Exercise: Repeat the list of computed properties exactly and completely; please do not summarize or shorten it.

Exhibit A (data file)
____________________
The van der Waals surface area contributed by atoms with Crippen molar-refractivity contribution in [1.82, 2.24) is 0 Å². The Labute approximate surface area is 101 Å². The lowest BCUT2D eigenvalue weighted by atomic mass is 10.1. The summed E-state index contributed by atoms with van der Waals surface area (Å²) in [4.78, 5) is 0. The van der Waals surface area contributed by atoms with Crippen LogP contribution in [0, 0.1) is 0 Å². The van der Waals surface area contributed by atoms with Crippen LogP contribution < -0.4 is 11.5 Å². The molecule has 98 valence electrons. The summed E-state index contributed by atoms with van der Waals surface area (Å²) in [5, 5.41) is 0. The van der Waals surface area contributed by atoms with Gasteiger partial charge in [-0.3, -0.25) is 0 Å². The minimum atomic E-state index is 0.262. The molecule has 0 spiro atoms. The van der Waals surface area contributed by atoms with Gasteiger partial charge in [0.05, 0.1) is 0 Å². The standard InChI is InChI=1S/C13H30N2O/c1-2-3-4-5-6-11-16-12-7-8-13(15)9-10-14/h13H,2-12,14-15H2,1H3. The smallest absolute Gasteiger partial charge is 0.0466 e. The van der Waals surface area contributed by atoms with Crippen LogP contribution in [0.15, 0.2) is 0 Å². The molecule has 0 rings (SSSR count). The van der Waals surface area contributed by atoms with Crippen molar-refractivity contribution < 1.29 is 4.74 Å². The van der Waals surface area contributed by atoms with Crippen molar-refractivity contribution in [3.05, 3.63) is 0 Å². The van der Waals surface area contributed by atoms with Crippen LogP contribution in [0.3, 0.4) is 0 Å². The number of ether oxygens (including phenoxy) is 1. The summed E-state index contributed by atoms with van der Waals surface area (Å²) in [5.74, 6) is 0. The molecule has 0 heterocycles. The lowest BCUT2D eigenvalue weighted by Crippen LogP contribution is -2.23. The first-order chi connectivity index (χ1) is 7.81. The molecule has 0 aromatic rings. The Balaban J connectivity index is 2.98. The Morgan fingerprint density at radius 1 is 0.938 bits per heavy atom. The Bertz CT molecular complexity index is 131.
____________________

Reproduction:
The van der Waals surface area contributed by atoms with Crippen molar-refractivity contribution in [1.82, 2.24) is 0 Å². The Labute approximate surface area is 101 Å². The lowest BCUT2D eigenvalue weighted by atomic mass is 10.1. The summed E-state index contributed by atoms with van der Waals surface area (Å²) in [4.78, 5) is 0. The van der Waals surface area contributed by atoms with Crippen LogP contribution in [0, 0.1) is 0 Å². The van der Waals surface area contributed by atoms with Crippen LogP contribution < -0.4 is 11.5 Å². The molecule has 98 valence electrons. The summed E-state index contributed by atoms with van der Waals surface area (Å²) in [5, 5.41) is 0. The van der Waals surface area contributed by atoms with Gasteiger partial charge in [-0.3, -0.25) is 0 Å². The minimum atomic E-state index is 0.262. The molecule has 0 spiro atoms. The van der Waals surface area contributed by atoms with Gasteiger partial charge in [0.05, 0.1) is 0 Å². The standard InChI is InChI=1S/C13H30N2O/c1-2-3-4-5-6-11-16-12-7-8-13(15)9-10-14/h13H,2-12,14-15H2,1H3. The smallest absolute Gasteiger partial charge is 0.0466 e. The van der Waals surface area contributed by atoms with Crippen LogP contribution in [0.15, 0.2) is 0 Å². The molecule has 0 rings (SSSR count). The van der Waals surface area contributed by atoms with Crippen molar-refractivity contribution < 1.29 is 4.74 Å². The van der Waals surface area contributed by atoms with Crippen molar-refractivity contribution in [3.05, 3.63) is 0 Å². The van der Waals surface area contributed by atoms with Crippen LogP contribution in [0.3, 0.4) is 0 Å². The number of ether oxygens (including phenoxy) is 1. The summed E-state index contributed by atoms with van der Waals surface area (Å²) in [5.74, 6) is 0. The molecule has 0 heterocycles. The lowest BCUT2D eigenvalue weighted by Crippen LogP contribution is -2.23. The first-order chi connectivity index (χ1) is 7.81. The molecule has 0 aromatic rings. The Balaban J connectivity index is 2.98. The Morgan fingerprint density at radius 1 is 0.938 bits per heavy atom. The Bertz CT molecular complexity index is 131.